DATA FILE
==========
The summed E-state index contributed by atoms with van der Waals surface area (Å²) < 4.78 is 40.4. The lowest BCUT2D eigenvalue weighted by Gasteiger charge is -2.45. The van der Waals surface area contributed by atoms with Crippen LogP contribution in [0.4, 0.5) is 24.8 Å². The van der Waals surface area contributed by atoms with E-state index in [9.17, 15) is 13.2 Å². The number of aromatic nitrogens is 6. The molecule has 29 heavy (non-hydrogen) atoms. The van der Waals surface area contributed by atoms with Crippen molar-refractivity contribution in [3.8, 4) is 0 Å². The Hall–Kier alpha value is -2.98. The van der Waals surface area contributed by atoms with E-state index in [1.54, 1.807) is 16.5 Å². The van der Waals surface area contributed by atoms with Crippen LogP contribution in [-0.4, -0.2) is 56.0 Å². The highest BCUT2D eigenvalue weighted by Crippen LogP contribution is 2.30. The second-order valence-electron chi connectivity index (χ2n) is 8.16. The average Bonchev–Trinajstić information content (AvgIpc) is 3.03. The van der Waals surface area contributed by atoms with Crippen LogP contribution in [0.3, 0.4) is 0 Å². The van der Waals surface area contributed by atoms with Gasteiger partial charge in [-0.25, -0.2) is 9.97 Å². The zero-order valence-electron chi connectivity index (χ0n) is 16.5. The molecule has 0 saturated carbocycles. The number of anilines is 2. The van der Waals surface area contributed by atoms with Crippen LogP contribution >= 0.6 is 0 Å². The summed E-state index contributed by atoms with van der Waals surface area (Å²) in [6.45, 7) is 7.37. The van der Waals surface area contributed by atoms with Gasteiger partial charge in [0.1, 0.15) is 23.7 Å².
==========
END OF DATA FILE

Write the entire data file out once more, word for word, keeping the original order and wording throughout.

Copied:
The summed E-state index contributed by atoms with van der Waals surface area (Å²) < 4.78 is 40.4. The lowest BCUT2D eigenvalue weighted by Gasteiger charge is -2.45. The van der Waals surface area contributed by atoms with Crippen LogP contribution in [0.4, 0.5) is 24.8 Å². The van der Waals surface area contributed by atoms with E-state index in [9.17, 15) is 13.2 Å². The number of aromatic nitrogens is 6. The molecule has 29 heavy (non-hydrogen) atoms. The van der Waals surface area contributed by atoms with Crippen molar-refractivity contribution in [3.8, 4) is 0 Å². The Hall–Kier alpha value is -2.98. The van der Waals surface area contributed by atoms with E-state index in [1.54, 1.807) is 16.5 Å². The van der Waals surface area contributed by atoms with Crippen LogP contribution in [-0.4, -0.2) is 56.0 Å². The highest BCUT2D eigenvalue weighted by Crippen LogP contribution is 2.30. The second-order valence-electron chi connectivity index (χ2n) is 8.16. The average Bonchev–Trinajstić information content (AvgIpc) is 3.03. The van der Waals surface area contributed by atoms with Crippen LogP contribution in [0.3, 0.4) is 0 Å². The van der Waals surface area contributed by atoms with Gasteiger partial charge in [-0.25, -0.2) is 9.97 Å². The zero-order valence-electron chi connectivity index (χ0n) is 16.5. The molecule has 0 saturated carbocycles. The number of anilines is 2. The van der Waals surface area contributed by atoms with Crippen LogP contribution >= 0.6 is 0 Å². The summed E-state index contributed by atoms with van der Waals surface area (Å²) in [6.45, 7) is 7.37. The van der Waals surface area contributed by atoms with Gasteiger partial charge in [0.1, 0.15) is 23.7 Å².